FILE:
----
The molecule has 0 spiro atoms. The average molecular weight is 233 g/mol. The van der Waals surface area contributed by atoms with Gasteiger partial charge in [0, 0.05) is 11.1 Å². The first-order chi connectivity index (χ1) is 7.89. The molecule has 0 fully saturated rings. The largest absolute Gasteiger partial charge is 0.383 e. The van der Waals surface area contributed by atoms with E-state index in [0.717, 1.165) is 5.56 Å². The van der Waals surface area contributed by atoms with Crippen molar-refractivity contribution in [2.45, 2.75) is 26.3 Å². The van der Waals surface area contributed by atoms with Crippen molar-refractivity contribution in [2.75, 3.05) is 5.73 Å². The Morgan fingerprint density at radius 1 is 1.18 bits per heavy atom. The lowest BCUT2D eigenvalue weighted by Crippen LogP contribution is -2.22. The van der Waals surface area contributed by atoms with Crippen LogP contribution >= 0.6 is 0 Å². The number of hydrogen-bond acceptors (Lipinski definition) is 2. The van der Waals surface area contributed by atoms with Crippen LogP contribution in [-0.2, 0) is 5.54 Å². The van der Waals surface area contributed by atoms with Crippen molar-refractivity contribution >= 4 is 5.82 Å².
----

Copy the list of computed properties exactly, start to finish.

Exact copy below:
The molecule has 0 spiro atoms. The average molecular weight is 233 g/mol. The van der Waals surface area contributed by atoms with Gasteiger partial charge in [0, 0.05) is 11.1 Å². The first-order chi connectivity index (χ1) is 7.89. The molecule has 0 fully saturated rings. The largest absolute Gasteiger partial charge is 0.383 e. The van der Waals surface area contributed by atoms with E-state index in [0.717, 1.165) is 5.56 Å². The van der Waals surface area contributed by atoms with Crippen molar-refractivity contribution in [2.45, 2.75) is 26.3 Å². The van der Waals surface area contributed by atoms with Crippen molar-refractivity contribution in [2.75, 3.05) is 5.73 Å². The Morgan fingerprint density at radius 1 is 1.18 bits per heavy atom. The lowest BCUT2D eigenvalue weighted by Crippen LogP contribution is -2.22. The van der Waals surface area contributed by atoms with Crippen LogP contribution >= 0.6 is 0 Å². The number of hydrogen-bond acceptors (Lipinski definition) is 2. The van der Waals surface area contributed by atoms with Crippen LogP contribution in [-0.2, 0) is 5.54 Å². The van der Waals surface area contributed by atoms with Crippen molar-refractivity contribution >= 4 is 5.82 Å².